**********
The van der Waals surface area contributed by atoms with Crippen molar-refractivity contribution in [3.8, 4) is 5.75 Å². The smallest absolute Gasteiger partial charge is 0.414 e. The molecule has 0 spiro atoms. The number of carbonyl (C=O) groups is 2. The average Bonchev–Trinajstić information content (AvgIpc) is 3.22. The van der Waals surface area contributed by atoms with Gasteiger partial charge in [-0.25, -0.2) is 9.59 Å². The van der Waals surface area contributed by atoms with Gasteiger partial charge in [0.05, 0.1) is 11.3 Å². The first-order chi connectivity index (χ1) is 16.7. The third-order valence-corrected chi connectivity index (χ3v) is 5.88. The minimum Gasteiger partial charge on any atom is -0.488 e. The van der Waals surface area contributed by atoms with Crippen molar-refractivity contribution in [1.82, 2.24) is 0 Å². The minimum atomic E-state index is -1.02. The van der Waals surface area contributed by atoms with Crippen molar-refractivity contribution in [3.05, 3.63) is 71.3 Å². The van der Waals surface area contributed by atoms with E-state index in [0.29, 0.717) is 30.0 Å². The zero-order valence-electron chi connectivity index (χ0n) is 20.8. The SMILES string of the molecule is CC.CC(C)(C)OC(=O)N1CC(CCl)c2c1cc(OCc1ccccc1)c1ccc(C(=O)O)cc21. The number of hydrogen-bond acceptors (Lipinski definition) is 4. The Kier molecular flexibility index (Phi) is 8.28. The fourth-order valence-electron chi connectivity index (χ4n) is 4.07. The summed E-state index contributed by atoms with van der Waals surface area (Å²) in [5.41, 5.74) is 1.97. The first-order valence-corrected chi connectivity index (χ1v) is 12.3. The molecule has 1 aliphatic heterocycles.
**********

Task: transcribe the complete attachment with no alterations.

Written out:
The van der Waals surface area contributed by atoms with Crippen molar-refractivity contribution in [3.8, 4) is 5.75 Å². The smallest absolute Gasteiger partial charge is 0.414 e. The molecule has 0 spiro atoms. The number of carbonyl (C=O) groups is 2. The average Bonchev–Trinajstić information content (AvgIpc) is 3.22. The van der Waals surface area contributed by atoms with Gasteiger partial charge in [-0.25, -0.2) is 9.59 Å². The van der Waals surface area contributed by atoms with Gasteiger partial charge in [0.05, 0.1) is 11.3 Å². The first-order chi connectivity index (χ1) is 16.7. The third-order valence-corrected chi connectivity index (χ3v) is 5.88. The minimum Gasteiger partial charge on any atom is -0.488 e. The van der Waals surface area contributed by atoms with Crippen molar-refractivity contribution in [1.82, 2.24) is 0 Å². The minimum atomic E-state index is -1.02. The van der Waals surface area contributed by atoms with Crippen molar-refractivity contribution in [3.05, 3.63) is 71.3 Å². The van der Waals surface area contributed by atoms with E-state index in [0.29, 0.717) is 30.0 Å². The zero-order valence-electron chi connectivity index (χ0n) is 20.8. The SMILES string of the molecule is CC.CC(C)(C)OC(=O)N1CC(CCl)c2c1cc(OCc1ccccc1)c1ccc(C(=O)O)cc21. The number of hydrogen-bond acceptors (Lipinski definition) is 4. The Kier molecular flexibility index (Phi) is 8.28. The fourth-order valence-electron chi connectivity index (χ4n) is 4.07. The summed E-state index contributed by atoms with van der Waals surface area (Å²) in [5.41, 5.74) is 1.97. The first-order valence-corrected chi connectivity index (χ1v) is 12.3. The molecule has 1 aliphatic heterocycles.